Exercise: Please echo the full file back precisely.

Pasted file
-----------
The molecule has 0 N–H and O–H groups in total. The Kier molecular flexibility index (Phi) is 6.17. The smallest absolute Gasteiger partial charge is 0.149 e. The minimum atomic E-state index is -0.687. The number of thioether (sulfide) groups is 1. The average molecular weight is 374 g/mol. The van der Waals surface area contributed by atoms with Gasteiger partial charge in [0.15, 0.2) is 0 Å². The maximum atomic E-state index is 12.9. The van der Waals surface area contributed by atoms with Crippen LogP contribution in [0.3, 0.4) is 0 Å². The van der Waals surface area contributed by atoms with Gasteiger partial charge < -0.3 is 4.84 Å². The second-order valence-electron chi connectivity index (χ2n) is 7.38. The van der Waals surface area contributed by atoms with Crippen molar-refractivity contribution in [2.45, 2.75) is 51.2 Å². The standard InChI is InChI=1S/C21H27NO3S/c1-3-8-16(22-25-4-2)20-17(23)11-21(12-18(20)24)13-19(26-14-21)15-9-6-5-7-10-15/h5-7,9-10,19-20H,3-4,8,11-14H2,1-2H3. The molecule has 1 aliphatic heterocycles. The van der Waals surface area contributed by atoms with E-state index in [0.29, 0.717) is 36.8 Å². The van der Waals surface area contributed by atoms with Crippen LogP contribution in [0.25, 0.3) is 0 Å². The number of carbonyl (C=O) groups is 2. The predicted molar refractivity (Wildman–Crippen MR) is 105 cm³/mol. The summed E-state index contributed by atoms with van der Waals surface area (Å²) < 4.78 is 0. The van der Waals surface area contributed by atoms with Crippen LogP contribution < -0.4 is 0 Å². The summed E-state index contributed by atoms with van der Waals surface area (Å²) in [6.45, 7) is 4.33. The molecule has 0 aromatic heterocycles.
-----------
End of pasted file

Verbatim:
The molecule has 0 N–H and O–H groups in total. The Kier molecular flexibility index (Phi) is 6.17. The smallest absolute Gasteiger partial charge is 0.149 e. The minimum atomic E-state index is -0.687. The number of thioether (sulfide) groups is 1. The average molecular weight is 374 g/mol. The van der Waals surface area contributed by atoms with Gasteiger partial charge in [0.15, 0.2) is 0 Å². The maximum atomic E-state index is 12.9. The van der Waals surface area contributed by atoms with Crippen LogP contribution in [0.3, 0.4) is 0 Å². The van der Waals surface area contributed by atoms with Gasteiger partial charge < -0.3 is 4.84 Å². The second-order valence-electron chi connectivity index (χ2n) is 7.38. The van der Waals surface area contributed by atoms with Crippen molar-refractivity contribution in [2.45, 2.75) is 51.2 Å². The standard InChI is InChI=1S/C21H27NO3S/c1-3-8-16(22-25-4-2)20-17(23)11-21(12-18(20)24)13-19(26-14-21)15-9-6-5-7-10-15/h5-7,9-10,19-20H,3-4,8,11-14H2,1-2H3. The molecule has 1 aliphatic heterocycles. The van der Waals surface area contributed by atoms with E-state index in [0.29, 0.717) is 36.8 Å². The van der Waals surface area contributed by atoms with Crippen LogP contribution in [0.25, 0.3) is 0 Å². The number of carbonyl (C=O) groups is 2. The predicted molar refractivity (Wildman–Crippen MR) is 105 cm³/mol. The summed E-state index contributed by atoms with van der Waals surface area (Å²) < 4.78 is 0. The van der Waals surface area contributed by atoms with Crippen LogP contribution < -0.4 is 0 Å². The summed E-state index contributed by atoms with van der Waals surface area (Å²) in [6.45, 7) is 4.33. The molecule has 0 aromatic heterocycles.